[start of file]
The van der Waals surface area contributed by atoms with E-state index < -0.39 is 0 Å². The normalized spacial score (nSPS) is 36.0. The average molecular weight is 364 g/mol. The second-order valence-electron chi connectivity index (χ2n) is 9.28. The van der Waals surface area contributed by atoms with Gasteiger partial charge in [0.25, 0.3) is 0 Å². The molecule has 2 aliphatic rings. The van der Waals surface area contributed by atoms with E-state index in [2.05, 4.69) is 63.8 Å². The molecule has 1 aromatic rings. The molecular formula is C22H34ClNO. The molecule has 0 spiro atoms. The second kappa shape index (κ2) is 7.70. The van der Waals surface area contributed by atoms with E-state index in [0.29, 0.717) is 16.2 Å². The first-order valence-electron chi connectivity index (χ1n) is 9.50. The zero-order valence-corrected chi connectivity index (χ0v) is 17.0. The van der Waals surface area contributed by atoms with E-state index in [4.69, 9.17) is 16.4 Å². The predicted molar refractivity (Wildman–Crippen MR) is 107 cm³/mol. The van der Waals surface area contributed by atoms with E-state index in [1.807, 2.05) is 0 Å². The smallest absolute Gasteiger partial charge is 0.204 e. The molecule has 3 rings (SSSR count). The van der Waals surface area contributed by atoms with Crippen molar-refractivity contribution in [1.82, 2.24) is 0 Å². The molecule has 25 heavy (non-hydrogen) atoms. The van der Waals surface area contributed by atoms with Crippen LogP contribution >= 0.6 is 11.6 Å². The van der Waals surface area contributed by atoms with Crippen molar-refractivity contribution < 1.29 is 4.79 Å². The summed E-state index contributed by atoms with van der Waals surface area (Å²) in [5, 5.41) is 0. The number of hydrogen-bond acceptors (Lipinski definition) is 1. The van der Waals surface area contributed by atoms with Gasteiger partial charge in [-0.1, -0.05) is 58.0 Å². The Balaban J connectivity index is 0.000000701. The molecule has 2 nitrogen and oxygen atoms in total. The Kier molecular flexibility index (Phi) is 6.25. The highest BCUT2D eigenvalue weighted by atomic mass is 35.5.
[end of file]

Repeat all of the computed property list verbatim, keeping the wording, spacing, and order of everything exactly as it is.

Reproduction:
The van der Waals surface area contributed by atoms with E-state index < -0.39 is 0 Å². The normalized spacial score (nSPS) is 36.0. The average molecular weight is 364 g/mol. The second-order valence-electron chi connectivity index (χ2n) is 9.28. The van der Waals surface area contributed by atoms with Gasteiger partial charge in [0.25, 0.3) is 0 Å². The molecule has 2 aliphatic rings. The van der Waals surface area contributed by atoms with E-state index in [2.05, 4.69) is 63.8 Å². The molecule has 1 aromatic rings. The molecular formula is C22H34ClNO. The molecule has 0 spiro atoms. The second kappa shape index (κ2) is 7.70. The van der Waals surface area contributed by atoms with E-state index in [0.29, 0.717) is 16.2 Å². The first-order valence-electron chi connectivity index (χ1n) is 9.50. The zero-order valence-corrected chi connectivity index (χ0v) is 17.0. The van der Waals surface area contributed by atoms with E-state index in [4.69, 9.17) is 16.4 Å². The predicted molar refractivity (Wildman–Crippen MR) is 107 cm³/mol. The van der Waals surface area contributed by atoms with E-state index in [1.807, 2.05) is 0 Å². The smallest absolute Gasteiger partial charge is 0.204 e. The molecule has 3 rings (SSSR count). The van der Waals surface area contributed by atoms with Crippen molar-refractivity contribution in [1.82, 2.24) is 0 Å². The molecule has 25 heavy (non-hydrogen) atoms. The van der Waals surface area contributed by atoms with Crippen LogP contribution >= 0.6 is 11.6 Å². The van der Waals surface area contributed by atoms with Crippen molar-refractivity contribution < 1.29 is 4.79 Å². The summed E-state index contributed by atoms with van der Waals surface area (Å²) in [5, 5.41) is 0. The number of hydrogen-bond acceptors (Lipinski definition) is 1. The van der Waals surface area contributed by atoms with Gasteiger partial charge in [-0.1, -0.05) is 58.0 Å². The Balaban J connectivity index is 0.000000701. The molecule has 2 nitrogen and oxygen atoms in total. The Kier molecular flexibility index (Phi) is 6.25. The highest BCUT2D eigenvalue weighted by atomic mass is 35.5.